The 2016 Olympics marked the first time in Ukraine’s history that the country qualified a full team to the Games. They almost made it in 2012 but were relegated to fourth place at the test event behind Japan by 0.2 points and thus missed out on the final spot to the London Olympics. Over the next quadrennium, Ukraine came back with a vengeance and had no intention of losing its team spot for the Olympics ever again.
Ukraine has shown a spectacular rise in the synchronized swimming ranks over the last few years. They started out with very Russian-like routines, using classical music, focusing more on technical difficult, clean and sharp execution and very powerful throws.
At the 2009 World Championships, the Ukrainians finished eighth in team. At the 2011 World Championships, they were already up to sixth. After barely missing the qualification in 2012, the team showed up at the 2013 World Championships ready to win medals, which they did in technical team, free team, and free combination, beating Japan for the bronze after it had edged Ukraine out for an Olympic spot the year before.
From then on, the Ukrainian team has kept improving and has continued winning medals on the European and World stages. In 2014 at the European Championships, the country showed up with seven brand new routines, which is an incredible feat in this day and age where many nations choose to only renew one routine at a time and keep them for a few years. That strategy paid off, as Ukraine won medals in all categories and passed Spain for the first time ever in the duet, team, and free combination events.
On the world stage, the fight with Japan for that coveted third place has never really stopped. At the 2015 World Championships, the two teams were neck and neck in all events. Ukraine grabbed one bronze in the free duet event while it was passed by Japan in all other categories by the tiniest margins. At the 2016 test event in Rio, Ukraine qualified to the Olympics for the first time in the country’s history and in first place ahead of Japan.
The Ukrainian team has been working with former Spanish technical director Anna Tarrés since 2015, and it has slowly unveiled brand new routines over these last two years. Tarrés’ innovative choreography paired with the Ukrainian school of training has been interesting and exciting to witness.
The team first got out of its comfort zone at the test event in 2016 when it presented a new technical program (that they also swam in Rio) to the deep house/techno track “Tsunami” from DVBBS & Borgeous. That routine was faster, a little more aggressive and upbeat as well as a little more out of the ordinary from what we were used to seeing from this team that again relied heavily on “traditional” music pieces in the past.
The team showed a brand new free routine in Rio created by Anna Tarrés on the theme of illusion. It was a very Tarrés-like routine, with never-seen before lifts and moves, and original choreography. Everything worked perfectly with the theme, and the creativity in the routine was very well received and appreciated by fans around the world. It is always refreshing to see countries come up with interesting and unique moves, and teams must innovate to move up the rankings and most importantly to stay at the top. The attention to details was even down to the swimsuits, which were specially designed so that they became darker when the swimmers hit the water!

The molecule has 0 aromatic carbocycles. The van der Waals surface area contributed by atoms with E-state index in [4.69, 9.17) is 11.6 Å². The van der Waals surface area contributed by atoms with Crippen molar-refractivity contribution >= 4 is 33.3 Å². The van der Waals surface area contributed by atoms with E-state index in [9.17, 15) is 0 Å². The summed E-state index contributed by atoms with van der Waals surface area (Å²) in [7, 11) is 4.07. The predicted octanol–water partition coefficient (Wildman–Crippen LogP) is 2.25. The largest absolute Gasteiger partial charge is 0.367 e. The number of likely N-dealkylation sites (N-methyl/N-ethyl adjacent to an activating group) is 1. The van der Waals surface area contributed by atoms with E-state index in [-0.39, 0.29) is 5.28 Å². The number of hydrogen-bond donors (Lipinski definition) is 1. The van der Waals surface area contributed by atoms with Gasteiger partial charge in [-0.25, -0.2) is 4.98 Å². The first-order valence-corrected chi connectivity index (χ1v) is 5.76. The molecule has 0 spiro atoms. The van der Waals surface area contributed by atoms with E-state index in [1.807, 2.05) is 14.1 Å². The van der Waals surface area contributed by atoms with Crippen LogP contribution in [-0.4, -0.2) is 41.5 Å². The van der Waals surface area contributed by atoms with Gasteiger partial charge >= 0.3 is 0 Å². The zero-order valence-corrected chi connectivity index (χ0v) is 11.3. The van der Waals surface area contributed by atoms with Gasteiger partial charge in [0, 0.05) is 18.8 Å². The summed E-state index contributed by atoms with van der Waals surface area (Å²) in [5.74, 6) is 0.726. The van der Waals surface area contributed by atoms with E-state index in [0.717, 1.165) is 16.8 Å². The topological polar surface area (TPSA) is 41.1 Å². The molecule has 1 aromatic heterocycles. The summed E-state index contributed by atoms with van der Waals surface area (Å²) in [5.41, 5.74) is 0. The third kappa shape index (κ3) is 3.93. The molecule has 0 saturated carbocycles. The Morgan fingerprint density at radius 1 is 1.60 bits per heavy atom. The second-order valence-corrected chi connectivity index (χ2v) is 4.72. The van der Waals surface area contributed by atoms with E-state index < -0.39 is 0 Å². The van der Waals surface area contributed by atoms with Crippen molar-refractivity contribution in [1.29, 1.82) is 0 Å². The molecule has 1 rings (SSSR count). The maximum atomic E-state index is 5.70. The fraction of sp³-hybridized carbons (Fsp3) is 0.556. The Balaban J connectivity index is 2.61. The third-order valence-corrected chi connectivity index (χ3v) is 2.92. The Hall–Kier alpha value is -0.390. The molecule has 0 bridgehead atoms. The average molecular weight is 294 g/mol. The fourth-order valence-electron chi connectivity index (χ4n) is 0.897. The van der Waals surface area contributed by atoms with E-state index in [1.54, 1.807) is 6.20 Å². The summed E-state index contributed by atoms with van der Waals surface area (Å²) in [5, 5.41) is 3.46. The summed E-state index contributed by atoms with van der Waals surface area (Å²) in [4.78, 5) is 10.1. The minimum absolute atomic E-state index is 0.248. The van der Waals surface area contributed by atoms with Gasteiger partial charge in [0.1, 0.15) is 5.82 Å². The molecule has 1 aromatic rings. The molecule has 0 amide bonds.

That routine still does need to be cleaned up a little bit, as there were some synchro mistakes and it was overall less sharp than Japan’s, and it is probably where the difference for the bronze happened. That said, we can expect Ukraine to have a much cleaner swim next year at the 2017 World Championships and be right in the hunt again for medals, assuming it keeps the same routine.
The technical routine got a score of 95.1667 and the free routine got 94.4413 for a combined total of 188.6080, and a program’s best fourth place finish at the Olympic Games.
In the duet event, Lolita Ananasova and Anna Voloshyna presented a new technical program. It highlighted the swimmers’ culture with traditional Ukrainian music while the suits and headpieces recalled the national attire.
The free duet, already presented at the 2015 European Cup, was more emotional and swam to some of the music from the movie “Romeo & Juliet.” The routine really showed the swimmers’ dramatic abilities and charisma in the water (both are incredible soloists). The pair placed fourth in finals with a free score of 94.000 and a combined score of 187.1358. Ukraine has been qualifying a duet to the Olympics since 2000, but this fourth place is also the best finish ever for the country in this category.
Ukraine’s fast rise to the top has brought a lot of excitement to synchronized swimming over the last few years, and it is so great to see new nations moving up through the hierarchy and winning medals on the international scene. While they probably were a little disappointed to come so close to the Olympic podium, they should be so proud of these historical finishes in Rio and all the improvements they have made recently. Coming so close can only fuel them to keep training and innovating to come to Tokyo in 2020 as medal contenders once again.